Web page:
The DC Universe is chalk full of some of the most wonderful romances in popular culture—Superman and Lois Lane, Batman and Catwoman, Wonder Woman and Steve Trevor. The impact of their often Earth-shattering romances transcend even the comic book genre. They’re mainstream, baby!

Yet, for my money, DC’s best ongoing romance isn’t quite as well known—at least, not by the general, non-comic reading public. Nightwing and Batgirl have been right at the heart of the Bat-Family for generations, and both lead their own comic series to this very day. For a long time, they were the only two characters who fully understood what it meant to have been brought under the wing of the Batman.

I can’t imagine those were friendly, welcoming wings, even at the height of the Silver Age’s smiling Batman stories. Robin’s training must have been excruciating, so the minute someone new entered the Batcave, you have to imagine that young Dick was thrilled. Finally, he had someone he could commiserate with about whatever horrors Batman was putting him through at that moment. They were thrown together from the moment of Babs’ introduction and left to their own devices to carve out their respective legacies in the wake of not only Batman, but one of Gotham City’s most important protectors—Barbara’s father, Jim Gordon.

That’s a tall order to live up to! Forget about the other good people Dick and Babs would come to work with, like Doctor Leslie Thompkins or Alfred Pennyworth. The bar has always been set incredibly high for these two kids.

Now, let’s be very honest with ourselves, it didn’t hurt that Barbara was an incredibly intelligent, cute girl.  One has to think she may have inspired Dick Grayson’s affection for redheads, as evidenced by his only other relationship of real staying power and substance—the time he spent with Starfire when they were both founding members of the Teen Titans.

All the other people that Dick or Babs have been with in a romantic capacity have always struck me as placeholders. Even when Babs was engaged to Jason Bard and Dick was flirting it up with Huntress at the Spyral HQ, it was as if they always knew they would be coming back together someday—it was only a matter of time until they found their roads home. Babs and Dick’s interactions throughout 1999’s NO MAN’S LAND are a great example of this. Not only are they looking out for each other in a Gotham that’s under martial law, not only do they collaborate in their personas as Nightwing and Oracle, but the heightened reality they inhabit throughout the event solidified their relationship for years, ultimately culminating in Dick popping the question of marriage to Barbara.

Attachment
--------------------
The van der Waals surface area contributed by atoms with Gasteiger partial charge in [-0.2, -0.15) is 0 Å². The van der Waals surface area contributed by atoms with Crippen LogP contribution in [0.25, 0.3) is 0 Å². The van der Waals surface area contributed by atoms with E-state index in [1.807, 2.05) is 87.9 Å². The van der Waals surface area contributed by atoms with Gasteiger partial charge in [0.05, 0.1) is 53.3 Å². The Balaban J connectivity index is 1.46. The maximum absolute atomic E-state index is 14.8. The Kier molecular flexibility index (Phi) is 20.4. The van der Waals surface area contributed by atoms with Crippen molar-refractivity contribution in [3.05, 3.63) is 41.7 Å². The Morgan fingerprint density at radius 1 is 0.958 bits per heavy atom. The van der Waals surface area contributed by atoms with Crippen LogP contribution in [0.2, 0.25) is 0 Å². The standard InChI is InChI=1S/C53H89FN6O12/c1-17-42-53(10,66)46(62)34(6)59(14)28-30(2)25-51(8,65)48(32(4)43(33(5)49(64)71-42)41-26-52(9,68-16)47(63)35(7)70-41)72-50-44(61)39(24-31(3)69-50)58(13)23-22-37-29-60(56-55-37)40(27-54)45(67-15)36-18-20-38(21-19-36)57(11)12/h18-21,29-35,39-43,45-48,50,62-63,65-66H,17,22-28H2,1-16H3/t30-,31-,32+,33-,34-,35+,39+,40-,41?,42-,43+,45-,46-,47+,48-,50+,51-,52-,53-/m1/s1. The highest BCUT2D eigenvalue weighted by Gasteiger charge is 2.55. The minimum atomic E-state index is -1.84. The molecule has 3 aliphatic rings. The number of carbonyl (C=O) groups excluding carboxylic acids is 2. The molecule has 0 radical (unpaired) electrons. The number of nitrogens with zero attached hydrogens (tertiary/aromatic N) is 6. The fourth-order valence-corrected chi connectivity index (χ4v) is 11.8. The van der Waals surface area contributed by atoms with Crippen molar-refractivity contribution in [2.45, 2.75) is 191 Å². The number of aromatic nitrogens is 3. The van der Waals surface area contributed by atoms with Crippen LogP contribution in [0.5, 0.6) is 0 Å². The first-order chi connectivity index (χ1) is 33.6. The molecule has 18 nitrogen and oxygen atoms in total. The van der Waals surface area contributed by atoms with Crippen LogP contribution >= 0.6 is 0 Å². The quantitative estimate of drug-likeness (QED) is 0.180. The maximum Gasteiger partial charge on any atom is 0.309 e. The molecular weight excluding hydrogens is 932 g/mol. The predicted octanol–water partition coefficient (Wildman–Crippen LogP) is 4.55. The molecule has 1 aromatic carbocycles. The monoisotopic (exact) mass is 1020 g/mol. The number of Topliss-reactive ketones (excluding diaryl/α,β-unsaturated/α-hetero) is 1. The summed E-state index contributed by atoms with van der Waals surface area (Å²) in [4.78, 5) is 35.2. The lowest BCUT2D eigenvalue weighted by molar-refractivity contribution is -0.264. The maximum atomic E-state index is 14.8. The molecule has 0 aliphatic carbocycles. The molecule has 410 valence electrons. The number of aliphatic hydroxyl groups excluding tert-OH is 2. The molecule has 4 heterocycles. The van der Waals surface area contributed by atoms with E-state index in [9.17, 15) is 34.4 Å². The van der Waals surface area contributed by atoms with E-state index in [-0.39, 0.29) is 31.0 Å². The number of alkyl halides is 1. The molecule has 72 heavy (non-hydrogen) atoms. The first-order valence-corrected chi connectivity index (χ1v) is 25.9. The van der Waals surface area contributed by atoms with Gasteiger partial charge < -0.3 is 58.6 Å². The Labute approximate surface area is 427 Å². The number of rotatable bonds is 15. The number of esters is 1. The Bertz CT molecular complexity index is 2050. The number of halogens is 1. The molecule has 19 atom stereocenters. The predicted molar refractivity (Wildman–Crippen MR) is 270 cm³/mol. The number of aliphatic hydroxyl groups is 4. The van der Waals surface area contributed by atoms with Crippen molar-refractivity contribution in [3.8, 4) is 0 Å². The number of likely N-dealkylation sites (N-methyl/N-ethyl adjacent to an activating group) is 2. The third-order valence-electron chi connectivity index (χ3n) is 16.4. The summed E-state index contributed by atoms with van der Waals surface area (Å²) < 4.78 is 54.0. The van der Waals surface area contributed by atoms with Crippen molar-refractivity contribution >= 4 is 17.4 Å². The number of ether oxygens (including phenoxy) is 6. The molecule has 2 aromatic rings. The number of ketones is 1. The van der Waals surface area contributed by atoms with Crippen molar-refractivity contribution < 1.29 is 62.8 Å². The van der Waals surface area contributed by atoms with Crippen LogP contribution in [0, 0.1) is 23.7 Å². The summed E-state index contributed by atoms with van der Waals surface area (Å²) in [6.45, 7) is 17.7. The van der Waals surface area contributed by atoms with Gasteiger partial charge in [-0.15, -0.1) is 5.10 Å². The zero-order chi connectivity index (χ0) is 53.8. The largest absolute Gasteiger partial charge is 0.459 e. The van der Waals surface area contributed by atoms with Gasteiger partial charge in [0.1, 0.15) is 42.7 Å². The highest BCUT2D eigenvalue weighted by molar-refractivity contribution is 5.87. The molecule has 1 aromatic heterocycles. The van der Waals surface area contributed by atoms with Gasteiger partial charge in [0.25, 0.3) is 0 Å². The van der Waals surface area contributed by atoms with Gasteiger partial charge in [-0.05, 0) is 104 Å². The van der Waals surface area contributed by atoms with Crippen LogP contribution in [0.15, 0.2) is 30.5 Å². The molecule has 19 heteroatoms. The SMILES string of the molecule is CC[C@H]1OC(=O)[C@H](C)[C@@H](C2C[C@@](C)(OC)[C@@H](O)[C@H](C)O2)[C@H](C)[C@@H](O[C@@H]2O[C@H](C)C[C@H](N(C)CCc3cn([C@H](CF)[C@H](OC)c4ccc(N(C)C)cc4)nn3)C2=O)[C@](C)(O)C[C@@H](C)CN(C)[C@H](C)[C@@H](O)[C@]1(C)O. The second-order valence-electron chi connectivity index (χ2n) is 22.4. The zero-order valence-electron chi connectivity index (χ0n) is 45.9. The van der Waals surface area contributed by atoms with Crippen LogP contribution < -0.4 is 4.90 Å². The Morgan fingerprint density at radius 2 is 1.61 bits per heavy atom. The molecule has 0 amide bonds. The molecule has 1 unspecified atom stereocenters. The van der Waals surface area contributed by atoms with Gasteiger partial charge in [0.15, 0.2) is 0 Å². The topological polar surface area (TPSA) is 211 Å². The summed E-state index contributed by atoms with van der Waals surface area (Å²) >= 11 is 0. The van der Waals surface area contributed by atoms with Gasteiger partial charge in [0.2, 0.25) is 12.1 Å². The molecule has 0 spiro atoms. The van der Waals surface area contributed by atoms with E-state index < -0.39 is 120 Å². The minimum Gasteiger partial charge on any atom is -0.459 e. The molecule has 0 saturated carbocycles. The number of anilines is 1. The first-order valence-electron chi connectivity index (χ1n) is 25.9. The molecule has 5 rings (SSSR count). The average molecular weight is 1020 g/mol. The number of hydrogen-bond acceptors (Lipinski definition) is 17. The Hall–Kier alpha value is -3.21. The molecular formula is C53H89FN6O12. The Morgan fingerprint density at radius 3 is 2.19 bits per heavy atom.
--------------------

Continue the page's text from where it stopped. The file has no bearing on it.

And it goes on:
And let’s speak about those Nightwing and Oracle personas a moment, shall we? Both Robin and Batgirl are unique in the DCU in that they are two of the only characters who have been permitted to bloom and grow over the time they have existed. Dick Grayson is one of the first legacy characters to have taken on a new identity for himself, when he aged out of his original alter-ego. When he started establishing himself as Nightwing, Barbara was one of his biggest cheerleaders. Of course, a mere four years later, THE KILLING JOKE was published, leaving Barbara Gordon irreparably changed for the rest of her life and prompting an evolution of her own that she did not have the luxury of designing the way her male counterpart had.

Babs adopted the persona of Oracle and went on to run point for the Justice League, a team Dick Grayson would later lead in place of his mentor Batman. In doing so, both characters completed their graduation from sidekicks into two of the most important superheroes in their shared universe. But what’s remarkable about this is that they did it together. Dick Grayson may have spearheaded the Justice League, but the team could not function without the intel provided to them by Oracle. His contributions are incomplete without hers. As a pair, they complement each other perfectly.

It’s true, Superman and Lois Lane have been doing a similar dance for longer, but for that reason, their dance feels less exciting. Of course, Clark and Lois will always be together. They nearly always have been. Babs and Dick haven’t had that good fortune. In fact, since the New 52, I’m not even sure you can call them a couple. Part of the fun of their relationship now is that we know they’re perfect for each other, even if they don’t always realize it. There’s the thrill of those moments where they come close, and the fun frustration of those where they put those feelings aside to date someone else. Babs and Dick’s relationship is an adventure. It’s exciting because we don’t know for certain that it’s all going to work out okay for them. It’s much like those early weeks in a new relationship where everything is exciting and vibrant, and nothing is certain other than the fact that you’re having too much fun to care.

Dick and Babs need each other, and it’s complicated. But ultimately, all aspects of their vigilante existence are enhanced by being together. And, if I may end on a sentimental note, who doesn’t want to see two children who have suffered so much physical and emotional pain come through the Bat-Family gauntlet to wind up happy and healthy together? If that’s not worth fighting for, I’m not sure what is.

Ashley V. Robinson writes about TV, movies and comics for and is a regular contributor to the Couch Club, our weekly television column. You can find her on Twitter at @AshleyVRobinson and on the Jawiin YouTube channel.